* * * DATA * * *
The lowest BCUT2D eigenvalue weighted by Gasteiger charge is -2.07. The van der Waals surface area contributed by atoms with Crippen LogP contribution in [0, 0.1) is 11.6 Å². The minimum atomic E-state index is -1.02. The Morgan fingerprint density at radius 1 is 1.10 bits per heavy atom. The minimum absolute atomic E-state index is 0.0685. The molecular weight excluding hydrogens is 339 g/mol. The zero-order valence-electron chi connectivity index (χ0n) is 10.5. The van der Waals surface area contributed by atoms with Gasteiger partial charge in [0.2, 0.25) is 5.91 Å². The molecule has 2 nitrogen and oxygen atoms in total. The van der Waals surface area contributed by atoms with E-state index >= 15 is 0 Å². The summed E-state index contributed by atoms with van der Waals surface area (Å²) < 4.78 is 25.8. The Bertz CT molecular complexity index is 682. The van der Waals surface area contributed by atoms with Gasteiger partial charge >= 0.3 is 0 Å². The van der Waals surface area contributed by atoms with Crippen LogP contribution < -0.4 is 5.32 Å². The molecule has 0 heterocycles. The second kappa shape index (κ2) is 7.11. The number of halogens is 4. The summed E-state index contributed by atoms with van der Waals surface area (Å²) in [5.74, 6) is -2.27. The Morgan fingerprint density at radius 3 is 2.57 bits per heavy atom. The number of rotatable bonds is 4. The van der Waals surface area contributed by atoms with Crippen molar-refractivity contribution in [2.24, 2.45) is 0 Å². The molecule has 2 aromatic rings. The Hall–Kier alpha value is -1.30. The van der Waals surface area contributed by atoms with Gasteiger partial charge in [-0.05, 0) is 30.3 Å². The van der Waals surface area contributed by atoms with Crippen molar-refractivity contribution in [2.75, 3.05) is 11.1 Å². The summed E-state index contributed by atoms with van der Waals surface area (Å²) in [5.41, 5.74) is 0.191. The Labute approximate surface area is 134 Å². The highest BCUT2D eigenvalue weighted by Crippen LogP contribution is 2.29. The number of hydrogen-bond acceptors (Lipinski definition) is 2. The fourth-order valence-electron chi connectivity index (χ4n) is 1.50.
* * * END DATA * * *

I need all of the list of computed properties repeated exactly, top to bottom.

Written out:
The lowest BCUT2D eigenvalue weighted by Gasteiger charge is -2.07. The van der Waals surface area contributed by atoms with Crippen LogP contribution in [0, 0.1) is 11.6 Å². The minimum atomic E-state index is -1.02. The Morgan fingerprint density at radius 1 is 1.10 bits per heavy atom. The minimum absolute atomic E-state index is 0.0685. The molecular weight excluding hydrogens is 339 g/mol. The zero-order valence-electron chi connectivity index (χ0n) is 10.5. The van der Waals surface area contributed by atoms with Gasteiger partial charge in [0.2, 0.25) is 5.91 Å². The molecule has 2 nitrogen and oxygen atoms in total. The van der Waals surface area contributed by atoms with E-state index >= 15 is 0 Å². The summed E-state index contributed by atoms with van der Waals surface area (Å²) < 4.78 is 25.8. The Bertz CT molecular complexity index is 682. The van der Waals surface area contributed by atoms with Gasteiger partial charge >= 0.3 is 0 Å². The van der Waals surface area contributed by atoms with Crippen LogP contribution < -0.4 is 5.32 Å². The molecule has 0 heterocycles. The second kappa shape index (κ2) is 7.11. The number of halogens is 4. The summed E-state index contributed by atoms with van der Waals surface area (Å²) in [5.74, 6) is -2.27. The Morgan fingerprint density at radius 3 is 2.57 bits per heavy atom. The number of rotatable bonds is 4. The van der Waals surface area contributed by atoms with Crippen molar-refractivity contribution in [2.24, 2.45) is 0 Å². The molecule has 2 aromatic rings. The Hall–Kier alpha value is -1.30. The van der Waals surface area contributed by atoms with Gasteiger partial charge in [-0.05, 0) is 30.3 Å². The van der Waals surface area contributed by atoms with Crippen molar-refractivity contribution in [2.75, 3.05) is 11.1 Å². The summed E-state index contributed by atoms with van der Waals surface area (Å²) in [5.41, 5.74) is 0.191. The Labute approximate surface area is 134 Å². The highest BCUT2D eigenvalue weighted by Crippen LogP contribution is 2.29. The number of hydrogen-bond acceptors (Lipinski definition) is 2. The fourth-order valence-electron chi connectivity index (χ4n) is 1.50.